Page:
Tamarind

Appears in

Fusion: A Culinary Journey

Fusion

By Peter Gordon

Published 2010

The tamarind tree is a personal favourite of mine as it helped me a great deal when I was hitch-hiking around western Thailand back in 1986. Hitch-hiking wasn’t really the preferred method of transport for most travellers and tourists, and the border area with Burma (or Myanmar as it’s now called) was often just a kilometre or less away. When I think back it’s amazing I wasn’t given more grief by the local police and military, but I think they were often just amused by my Western way of trying to save bus fares when I must have appeared very rich in the locals’ eyes - even if I did often look like a smelly hippie! Anyway... back to the tamarind. The tree is magnificent - huge, spreading branches, often a majestic height, and frequently found planted along the side of the road as a wonderful sun-block for the locals. The fruit, resembling brown broad bean pods, would simply fall to the road when they were ripe and ready. Some days I’d sit for three or four hours under their shade, wondering if I’d get a ride, and I found that by sucking on the pulp from the inside of the tamarind I was kept refreshed - their sour and astringent flavour keeping my mouth salivating. One day, after about five hours in the incredible heat, I was amazed to see an elephant hurtling towards me from far away along the scorching road. I was transfixed until it got quite close and I realised it was actually on the back of a small pick-up truck - the haze coming off the road had kept that hidden from my tired brain. It whizzed by, I didn’t get a ride that day, and I headed back to whatever town I was trying to leave and no doubt ate a Pad Thai or stir-fried rice flavoured with tamarind amongst other things.
Tamarind had always been associated with India in my mind but, when I arrived in India several months after leaving Thailand, I found out it was native to tropical areas of Africa such as Madagascar (the animal TV programme lover in me knew that some types of lemur liked to eat it). I’d even heard it referred to as an Indian date when I’d eaten at a Persian restaurant while living in Melbourne, and I’ve realised since that this is due to the fact that it must have entered the cuisines of Persia and other Arabic regions via trade routes between them and India. The tamarind pod is a brown, hard case that, when broken open, contains some really hard, large brown seeds enveloped in a sticky brown paste, which in turn has some coarse thick fibres wrapped around it. The bit you eat is the pulp, and this can be best extracted either by mushing the pulp between your fingers in a bowl of tepid water then pushing through a sieve, or if you buy a compacted block of tamarind, which is easier to source, you can cut it up with a big knife, then simmer in water until it breaks apart, and again push through a sieve. I bought the tamarind pods in the photo from China Town in London and it was a type I wasn’t too familiar with. The pods were quite juvenile and lacked the dense sticky paste, but they had a great astringency - which is the wonderful attribute they offer to many cuisines, including Mexico, the Philippines, India, Sri Lanka, Jamaica, Puerto Rico, Vietnam, Egypt, Thailand and so many more.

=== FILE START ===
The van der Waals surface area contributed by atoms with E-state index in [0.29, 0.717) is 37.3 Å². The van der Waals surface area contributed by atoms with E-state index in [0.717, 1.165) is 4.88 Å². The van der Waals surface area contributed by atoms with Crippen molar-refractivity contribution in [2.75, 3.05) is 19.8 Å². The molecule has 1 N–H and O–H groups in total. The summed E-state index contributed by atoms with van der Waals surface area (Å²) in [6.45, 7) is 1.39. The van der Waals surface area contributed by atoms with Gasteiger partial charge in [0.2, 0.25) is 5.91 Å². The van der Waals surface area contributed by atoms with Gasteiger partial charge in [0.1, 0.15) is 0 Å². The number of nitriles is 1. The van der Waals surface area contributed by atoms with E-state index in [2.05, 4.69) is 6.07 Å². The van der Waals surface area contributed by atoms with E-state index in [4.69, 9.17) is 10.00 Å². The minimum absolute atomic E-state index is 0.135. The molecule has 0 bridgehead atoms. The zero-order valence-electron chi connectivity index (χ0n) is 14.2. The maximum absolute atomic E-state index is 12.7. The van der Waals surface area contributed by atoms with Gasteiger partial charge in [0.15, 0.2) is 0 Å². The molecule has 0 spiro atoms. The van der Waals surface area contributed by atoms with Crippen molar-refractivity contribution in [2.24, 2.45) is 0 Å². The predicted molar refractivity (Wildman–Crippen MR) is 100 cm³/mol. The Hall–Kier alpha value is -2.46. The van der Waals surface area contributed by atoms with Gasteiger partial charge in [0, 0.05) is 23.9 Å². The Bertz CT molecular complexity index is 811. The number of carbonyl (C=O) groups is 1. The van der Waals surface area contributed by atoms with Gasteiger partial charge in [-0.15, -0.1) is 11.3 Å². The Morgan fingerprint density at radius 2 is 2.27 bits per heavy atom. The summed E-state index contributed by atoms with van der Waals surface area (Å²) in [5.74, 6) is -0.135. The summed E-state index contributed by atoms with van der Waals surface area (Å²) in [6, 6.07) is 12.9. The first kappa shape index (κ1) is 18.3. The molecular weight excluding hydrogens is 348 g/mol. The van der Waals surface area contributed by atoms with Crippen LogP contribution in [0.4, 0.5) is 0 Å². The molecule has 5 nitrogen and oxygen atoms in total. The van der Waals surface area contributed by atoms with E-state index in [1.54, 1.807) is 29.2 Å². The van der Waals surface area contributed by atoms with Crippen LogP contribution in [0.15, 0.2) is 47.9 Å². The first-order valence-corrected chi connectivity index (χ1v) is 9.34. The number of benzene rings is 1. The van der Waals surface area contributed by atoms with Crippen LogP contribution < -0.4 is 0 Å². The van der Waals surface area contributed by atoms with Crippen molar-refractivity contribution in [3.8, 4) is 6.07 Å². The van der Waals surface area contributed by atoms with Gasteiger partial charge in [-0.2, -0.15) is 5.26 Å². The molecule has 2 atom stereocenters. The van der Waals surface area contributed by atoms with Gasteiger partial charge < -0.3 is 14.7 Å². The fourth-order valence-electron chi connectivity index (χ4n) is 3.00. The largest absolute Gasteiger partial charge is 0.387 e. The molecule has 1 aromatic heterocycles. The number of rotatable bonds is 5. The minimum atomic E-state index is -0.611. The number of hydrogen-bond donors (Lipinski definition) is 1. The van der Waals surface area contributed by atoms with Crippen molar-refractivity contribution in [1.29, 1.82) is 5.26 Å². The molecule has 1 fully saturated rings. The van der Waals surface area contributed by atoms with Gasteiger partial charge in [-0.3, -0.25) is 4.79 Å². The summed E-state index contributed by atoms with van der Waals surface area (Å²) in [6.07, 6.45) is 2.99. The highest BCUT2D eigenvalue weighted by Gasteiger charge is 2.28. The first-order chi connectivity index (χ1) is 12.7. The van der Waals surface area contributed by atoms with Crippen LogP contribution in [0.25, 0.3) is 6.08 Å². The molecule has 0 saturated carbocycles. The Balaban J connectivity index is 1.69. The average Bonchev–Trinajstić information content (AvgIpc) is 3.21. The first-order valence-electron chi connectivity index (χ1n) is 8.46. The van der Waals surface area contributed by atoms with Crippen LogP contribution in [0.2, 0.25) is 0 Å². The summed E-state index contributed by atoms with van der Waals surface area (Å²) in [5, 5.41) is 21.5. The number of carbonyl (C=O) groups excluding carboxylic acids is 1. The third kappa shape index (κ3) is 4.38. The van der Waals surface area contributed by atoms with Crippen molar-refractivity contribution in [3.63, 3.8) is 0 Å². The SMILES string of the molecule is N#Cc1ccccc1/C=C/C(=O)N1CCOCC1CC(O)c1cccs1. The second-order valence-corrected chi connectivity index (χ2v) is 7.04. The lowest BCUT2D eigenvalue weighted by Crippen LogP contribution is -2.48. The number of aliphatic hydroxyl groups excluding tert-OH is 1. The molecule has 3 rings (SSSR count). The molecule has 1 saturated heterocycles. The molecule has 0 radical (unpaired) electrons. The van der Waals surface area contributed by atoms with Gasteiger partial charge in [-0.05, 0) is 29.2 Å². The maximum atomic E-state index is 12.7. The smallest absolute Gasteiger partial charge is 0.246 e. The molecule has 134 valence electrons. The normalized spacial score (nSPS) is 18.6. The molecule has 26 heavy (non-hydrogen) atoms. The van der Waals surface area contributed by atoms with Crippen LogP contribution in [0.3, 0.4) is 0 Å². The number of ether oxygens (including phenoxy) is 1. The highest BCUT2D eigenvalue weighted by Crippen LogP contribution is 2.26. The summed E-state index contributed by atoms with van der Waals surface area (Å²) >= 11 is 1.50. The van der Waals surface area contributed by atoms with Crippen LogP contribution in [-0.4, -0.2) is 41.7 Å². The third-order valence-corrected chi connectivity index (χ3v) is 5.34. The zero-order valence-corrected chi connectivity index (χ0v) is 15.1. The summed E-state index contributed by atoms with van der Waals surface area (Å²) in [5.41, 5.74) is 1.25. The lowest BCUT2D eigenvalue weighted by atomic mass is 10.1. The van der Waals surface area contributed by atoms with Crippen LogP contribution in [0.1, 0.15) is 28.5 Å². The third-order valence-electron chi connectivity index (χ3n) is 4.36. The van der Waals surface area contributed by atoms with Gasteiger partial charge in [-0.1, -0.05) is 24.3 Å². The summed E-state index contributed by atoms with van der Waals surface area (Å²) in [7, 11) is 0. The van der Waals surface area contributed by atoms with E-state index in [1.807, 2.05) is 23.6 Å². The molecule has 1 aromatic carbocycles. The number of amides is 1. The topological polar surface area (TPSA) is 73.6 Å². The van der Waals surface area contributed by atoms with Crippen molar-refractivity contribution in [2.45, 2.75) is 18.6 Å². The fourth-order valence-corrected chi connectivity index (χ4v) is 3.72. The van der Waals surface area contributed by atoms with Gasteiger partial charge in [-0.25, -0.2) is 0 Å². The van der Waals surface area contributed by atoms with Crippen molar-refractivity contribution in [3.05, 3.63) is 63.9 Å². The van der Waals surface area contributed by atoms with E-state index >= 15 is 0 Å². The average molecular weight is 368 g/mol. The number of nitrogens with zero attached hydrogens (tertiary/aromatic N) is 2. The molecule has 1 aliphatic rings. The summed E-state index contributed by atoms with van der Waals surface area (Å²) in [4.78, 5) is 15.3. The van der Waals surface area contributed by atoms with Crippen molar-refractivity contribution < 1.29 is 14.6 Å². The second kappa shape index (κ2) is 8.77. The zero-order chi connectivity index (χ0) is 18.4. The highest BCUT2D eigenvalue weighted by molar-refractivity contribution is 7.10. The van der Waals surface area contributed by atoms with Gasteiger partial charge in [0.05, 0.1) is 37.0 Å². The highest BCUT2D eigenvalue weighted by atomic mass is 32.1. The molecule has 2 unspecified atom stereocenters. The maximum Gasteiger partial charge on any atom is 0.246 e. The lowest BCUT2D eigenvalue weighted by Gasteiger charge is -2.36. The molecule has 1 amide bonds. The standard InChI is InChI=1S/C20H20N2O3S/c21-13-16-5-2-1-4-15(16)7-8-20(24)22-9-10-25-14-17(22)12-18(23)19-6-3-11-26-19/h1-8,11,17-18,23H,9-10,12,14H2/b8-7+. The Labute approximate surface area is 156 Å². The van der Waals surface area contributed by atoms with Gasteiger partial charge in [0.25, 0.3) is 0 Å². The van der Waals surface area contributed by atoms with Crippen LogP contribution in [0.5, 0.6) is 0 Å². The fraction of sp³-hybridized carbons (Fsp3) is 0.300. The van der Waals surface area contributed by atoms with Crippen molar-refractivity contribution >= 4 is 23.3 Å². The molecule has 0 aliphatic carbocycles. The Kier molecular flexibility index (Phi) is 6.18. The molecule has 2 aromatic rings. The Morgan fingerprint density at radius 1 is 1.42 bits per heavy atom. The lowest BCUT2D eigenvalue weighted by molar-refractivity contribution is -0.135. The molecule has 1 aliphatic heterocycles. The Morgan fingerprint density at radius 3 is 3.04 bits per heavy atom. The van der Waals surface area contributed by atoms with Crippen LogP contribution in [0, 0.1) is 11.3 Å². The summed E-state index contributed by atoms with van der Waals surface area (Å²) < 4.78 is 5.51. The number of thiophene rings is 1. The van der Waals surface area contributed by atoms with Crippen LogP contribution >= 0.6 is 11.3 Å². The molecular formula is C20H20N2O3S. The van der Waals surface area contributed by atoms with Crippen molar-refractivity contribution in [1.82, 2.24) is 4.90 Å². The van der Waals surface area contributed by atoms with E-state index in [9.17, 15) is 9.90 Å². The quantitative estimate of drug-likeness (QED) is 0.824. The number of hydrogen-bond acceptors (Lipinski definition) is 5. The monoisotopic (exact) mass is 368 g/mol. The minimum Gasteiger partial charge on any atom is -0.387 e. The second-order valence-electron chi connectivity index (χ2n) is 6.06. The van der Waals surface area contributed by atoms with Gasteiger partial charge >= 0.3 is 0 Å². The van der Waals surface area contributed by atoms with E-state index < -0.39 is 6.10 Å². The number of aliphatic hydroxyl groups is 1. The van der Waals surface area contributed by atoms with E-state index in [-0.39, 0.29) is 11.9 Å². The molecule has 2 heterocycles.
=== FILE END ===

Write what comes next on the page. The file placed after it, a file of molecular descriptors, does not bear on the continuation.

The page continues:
In India, I discovered tamarind used in all sorts of dishes and chutneys, but it was also recommended to me as a good way to help with a stomach upset I had - and it seemed to work, drunk as a tea, simply muddled into hot water and left to cool. Often when I’m giving a cookery demo in England I will ask if anyone regularly uses or eats tamarind. The ‘white faces’ in the audience generally say no. I then hold up a bottle of ‘The Original & Genuine Lea & Perrins Worcestershire Sauce’ and ask who eats this regularly and suddenly almost the whole room has its hands up. I then tell people that it actually contains tamarind as one of its key ingredients. The reason I do this is to try to get people to realise that while some of the ingredients I use may seem weird and alien, they have a history well before I began using them in my contemporary cooking style. Try whipping a Tablespoon of the pulp into a batch of chantilly cream and dollop it on a warm pear and almond tart, or mix some into an ice-cream base before churning it. Add a few Tablespoons to a red-meat stew to give it another depth of flavour, or whisk some into your next salad dressing, cutting back on the vinegar or lemon juice. It’s a fantastic addition to your repertoire and one you’ll find hard to put down.

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